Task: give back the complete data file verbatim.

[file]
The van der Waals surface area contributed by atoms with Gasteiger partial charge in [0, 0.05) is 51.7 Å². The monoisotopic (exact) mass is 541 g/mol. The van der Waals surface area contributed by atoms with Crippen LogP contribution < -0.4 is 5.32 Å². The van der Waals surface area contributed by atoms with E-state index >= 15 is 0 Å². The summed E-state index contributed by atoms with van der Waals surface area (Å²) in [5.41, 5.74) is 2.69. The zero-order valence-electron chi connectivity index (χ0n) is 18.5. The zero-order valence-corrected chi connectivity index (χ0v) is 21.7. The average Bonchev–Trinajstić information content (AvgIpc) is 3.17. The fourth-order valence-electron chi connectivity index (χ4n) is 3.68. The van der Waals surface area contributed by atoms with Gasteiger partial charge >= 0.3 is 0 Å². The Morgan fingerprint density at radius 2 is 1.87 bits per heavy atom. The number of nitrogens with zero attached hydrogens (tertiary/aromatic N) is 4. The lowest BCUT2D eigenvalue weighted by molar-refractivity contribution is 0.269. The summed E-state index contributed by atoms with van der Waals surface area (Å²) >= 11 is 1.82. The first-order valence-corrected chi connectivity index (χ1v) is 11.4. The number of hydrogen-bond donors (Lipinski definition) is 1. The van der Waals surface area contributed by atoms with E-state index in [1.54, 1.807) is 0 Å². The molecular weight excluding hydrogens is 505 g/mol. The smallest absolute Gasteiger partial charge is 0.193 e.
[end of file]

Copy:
The van der Waals surface area contributed by atoms with Gasteiger partial charge in [0, 0.05) is 51.7 Å². The monoisotopic (exact) mass is 541 g/mol. The van der Waals surface area contributed by atoms with Crippen LogP contribution < -0.4 is 5.32 Å². The van der Waals surface area contributed by atoms with E-state index >= 15 is 0 Å². The summed E-state index contributed by atoms with van der Waals surface area (Å²) in [5.41, 5.74) is 2.69. The zero-order valence-electron chi connectivity index (χ0n) is 18.5. The zero-order valence-corrected chi connectivity index (χ0v) is 21.7. The average Bonchev–Trinajstić information content (AvgIpc) is 3.17. The fourth-order valence-electron chi connectivity index (χ4n) is 3.68. The van der Waals surface area contributed by atoms with Gasteiger partial charge >= 0.3 is 0 Å². The Morgan fingerprint density at radius 2 is 1.87 bits per heavy atom. The number of nitrogens with zero attached hydrogens (tertiary/aromatic N) is 4. The lowest BCUT2D eigenvalue weighted by molar-refractivity contribution is 0.269. The summed E-state index contributed by atoms with van der Waals surface area (Å²) >= 11 is 1.82. The first-order valence-corrected chi connectivity index (χ1v) is 11.4. The number of hydrogen-bond donors (Lipinski definition) is 1. The van der Waals surface area contributed by atoms with E-state index in [1.54, 1.807) is 0 Å². The molecular weight excluding hydrogens is 505 g/mol. The smallest absolute Gasteiger partial charge is 0.193 e.